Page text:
Substance designer was a ton of fun to learn for this project, and I also learned my way around Substance Source, which is a great repository for materials... I got everything there...
I did a lot of experiments trying to figure out the Post Processing system, but I still don't think I have 100% command over it's features. It's a huge, powerful beast! One thing I did take away from this project was a better understanding of how HDR lighting works. You want to "blow out" the light initially, setting its intensity much higher than you expect, then grade the light down using "Color Grading" on the Post Processing Stack.
Another nice trick to use is to keep the shadows more saturated and the highlights less saturated. This can be achieved by changing the Sat. vs. Lum. curve in the curve overrides at the bottom of the color grading effect window. Also, use ACES! This is apparently the standard in the film industry and instantly makes your scenes look so amazing (right out of the box almost... if you turned the intensity on your light up).
I found the beta Post Processing volumes to be a total joy once I figured out how to use them. I ended up using them to set different exposure values for the different parts of the scene, and then having blends that softly attenuate the effects between them. One example of this is on the orrery, where I have a volume for it that changes the exposure.
Typically when I start learning something new, I will drill myself and produce a number of different experiments in order to get familiar with terminology and interfaces. It helps me to see also how far I could push Timeline and Cinemachine.
My initial experiments were quite tame. I wanted to make sure we could toggle objects on or off with the timeline as I thought this might be a useful feature for our Neon entry.
And of course, who can resist making a bunch of dolly zooms!
Finally, when we had a few assets produced, I decided to make a longer demo set to music to see what that'd be like. I also wanted to test a few custom shaders and scripts to see how they'd work with Timeline. The neat (albeit corny) results are below. And at this point I maybe had about 6-7 accumulated hours of Timeline experience. Not bad Unity! Not bad.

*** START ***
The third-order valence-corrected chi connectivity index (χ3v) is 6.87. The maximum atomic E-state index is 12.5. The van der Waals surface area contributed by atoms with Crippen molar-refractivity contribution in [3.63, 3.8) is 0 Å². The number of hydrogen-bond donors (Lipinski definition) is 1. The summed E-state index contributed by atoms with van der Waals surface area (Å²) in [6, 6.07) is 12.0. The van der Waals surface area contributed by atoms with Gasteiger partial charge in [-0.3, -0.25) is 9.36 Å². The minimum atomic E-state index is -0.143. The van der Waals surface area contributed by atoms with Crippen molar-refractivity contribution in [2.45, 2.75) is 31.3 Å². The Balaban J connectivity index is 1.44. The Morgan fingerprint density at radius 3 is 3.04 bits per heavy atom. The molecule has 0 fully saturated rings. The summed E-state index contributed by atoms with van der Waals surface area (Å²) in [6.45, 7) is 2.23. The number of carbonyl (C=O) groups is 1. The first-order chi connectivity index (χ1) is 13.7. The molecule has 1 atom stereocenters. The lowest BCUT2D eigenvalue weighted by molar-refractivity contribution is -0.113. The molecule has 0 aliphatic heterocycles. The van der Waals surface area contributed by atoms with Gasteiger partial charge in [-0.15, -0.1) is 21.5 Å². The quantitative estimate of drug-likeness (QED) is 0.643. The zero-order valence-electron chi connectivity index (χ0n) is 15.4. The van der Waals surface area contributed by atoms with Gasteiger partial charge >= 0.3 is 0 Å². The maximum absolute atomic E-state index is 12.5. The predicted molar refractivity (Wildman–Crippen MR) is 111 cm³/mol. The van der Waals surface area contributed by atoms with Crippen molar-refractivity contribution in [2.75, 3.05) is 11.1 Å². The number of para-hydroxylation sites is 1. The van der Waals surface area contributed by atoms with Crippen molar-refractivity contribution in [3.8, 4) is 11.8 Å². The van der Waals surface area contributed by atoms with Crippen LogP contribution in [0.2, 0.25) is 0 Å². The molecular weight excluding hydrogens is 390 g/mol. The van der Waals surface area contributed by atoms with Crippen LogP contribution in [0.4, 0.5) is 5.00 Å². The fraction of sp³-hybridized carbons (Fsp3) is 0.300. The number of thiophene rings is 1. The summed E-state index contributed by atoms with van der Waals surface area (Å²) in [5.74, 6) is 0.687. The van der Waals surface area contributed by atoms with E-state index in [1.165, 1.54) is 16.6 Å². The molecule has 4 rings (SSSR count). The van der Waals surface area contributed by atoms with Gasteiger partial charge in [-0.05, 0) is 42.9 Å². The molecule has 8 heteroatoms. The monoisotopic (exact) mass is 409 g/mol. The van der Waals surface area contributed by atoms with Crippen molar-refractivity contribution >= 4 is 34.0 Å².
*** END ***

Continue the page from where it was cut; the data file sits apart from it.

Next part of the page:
Up above, I gushed a bit about Timeline and how I was able to produce some pretty cool (to me at least!) experiments after just a few hours of exposure (and that's including the tutorial period!). Although, I would like to be straightforward and honest about what could use some improvement in Timeline. Having used Unity since 2008, I can attest to their commitment to improvement with the Unity interface and listening to feedback, which of course if I have missed something (totally possible!) then please let me know!
Selecting Blended Cameras
For good or bad, we settled on a workflow that made heavy use of camera blends (an interpolation between two cameras, generally). But we learned soon that one foible of this method is the difficulty of selecting a specific camera in the UI once you have a camera blend in place. It made it annoying after all initial camera pass to go in and polish the cameras later. Something like this would have be really nice. Note the choice to select Camera_Blend_1 or Camera_Blend_2 (which I assume would be called the names of your actual camera blends.
Another annoyance was the the near inability to let cameras blend completely over themselves. When you try to overlay one camera over another or extend the edge of one track to another, Unity would cancel out one of the cameras. Our horrid solution to this issue was to leave an infinitisimal distance between the edges of the cameras. Anything less than 200ms of transition tends not to be noticeable (if floating point accuracy even picks up on it).
Fancy Camera Blends
Finally, I wish we could have had fancier camera blends. I know I likely could have figured out how to do this, but currently, the camera blends are little more than linear interpolations between camera transforms and scalars. But there were times it would have been nice to have cooler blends such as an fade between cameras or other transition effects (you know, Powerpoint effects).